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Radiation therapy is a common treatment for many types of cancer and uses high frequency radiation to damage the DNA of cancer cells, which usually replicate at a faster rate than normal cells in the body.
It can be used as the sole treatment of cancer or in combination with other treatments such as chemotherapy and surgery. It also plays a role to control symptoms of cancer when there is no known cure available.
Cancer cells can be distinguished from normal cells in the body, as they tend to replicate more quickly and take over tissue with healthy cells. Radiation therapy manipulates this characteristic of cancer cells by attacking the DNA of cells that are in the process of replicating, rendering the cells unable to multiply sufficiently and eventually leading to their death.
The radiation needed in therapy can be administered in three different ways.
The dosage of radiation used in therapy is important, as it should be high enough to effectively eliminate the cancerous tumor, whilst minimizing damage to surrounding healthy cells.
The total dose is usually broken up into fractions administered once a day for five days each week, over a period of five to eight weeks. This helps to deliver the total dose over an extended period, continually attacking the cell DNA. There are also different dosage fractioning techniques available that may involve treatments more or less often than once a day.
The immediate effects of radiation therapy are usually painless. As the exposure to radiation continues, however, the body begins to notice the effect of the constant damage to its cells and a few weeks into treatment side effects may include:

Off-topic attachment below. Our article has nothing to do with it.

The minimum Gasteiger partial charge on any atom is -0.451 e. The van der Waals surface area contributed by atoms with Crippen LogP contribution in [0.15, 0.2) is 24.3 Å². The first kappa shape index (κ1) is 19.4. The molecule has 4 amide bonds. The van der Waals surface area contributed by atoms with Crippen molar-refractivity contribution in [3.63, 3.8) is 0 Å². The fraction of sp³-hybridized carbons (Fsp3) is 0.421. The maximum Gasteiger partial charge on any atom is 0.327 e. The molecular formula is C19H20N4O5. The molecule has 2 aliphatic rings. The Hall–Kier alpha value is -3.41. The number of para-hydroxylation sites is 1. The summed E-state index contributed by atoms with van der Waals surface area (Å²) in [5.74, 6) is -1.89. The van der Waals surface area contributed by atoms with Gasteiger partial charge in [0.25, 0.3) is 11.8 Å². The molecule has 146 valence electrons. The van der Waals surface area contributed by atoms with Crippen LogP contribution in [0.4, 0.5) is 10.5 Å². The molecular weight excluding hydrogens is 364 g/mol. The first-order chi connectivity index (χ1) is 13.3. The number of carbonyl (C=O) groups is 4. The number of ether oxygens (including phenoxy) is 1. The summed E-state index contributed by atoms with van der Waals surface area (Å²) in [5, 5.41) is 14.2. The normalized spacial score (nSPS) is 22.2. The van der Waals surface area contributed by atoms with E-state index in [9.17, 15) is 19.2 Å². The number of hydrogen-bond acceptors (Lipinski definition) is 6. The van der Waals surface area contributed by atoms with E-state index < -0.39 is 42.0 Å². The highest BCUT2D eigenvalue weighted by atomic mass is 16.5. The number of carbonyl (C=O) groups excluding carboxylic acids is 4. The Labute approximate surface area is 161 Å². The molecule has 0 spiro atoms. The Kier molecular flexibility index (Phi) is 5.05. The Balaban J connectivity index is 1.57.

These effects tend to worsen as therapy continues, reaching a peak about a week after therapy and then improving from thereafter. The skin usually heals well, although may lose some elasticity in comparison to prior to therapy.
Long-term fertility may also be affected, although this can usually be evaded by avoiding exposure of radiation to at least one of the gonads needs for reproduction. Additionally, radiation therapy is linked to a second cancer.
This risk of a second cancer is duly considered in the therapeutic decision of cancer treatment and the role of radiation therapy. There is a well-established risk of a second cancer, in the form of leukemia or a solid tumor, several years after exposure to radiation, usually from five to twenty years.
However, the benefit the treatment offers with its ability to greatly reduce or eliminate the primary tumor greatly outweighs this risk in most cases. Radiotherapy generally leads to increased survival rates that warrant the use of the treatment, despite the fact that it carries a slightly higher risk of second cancer.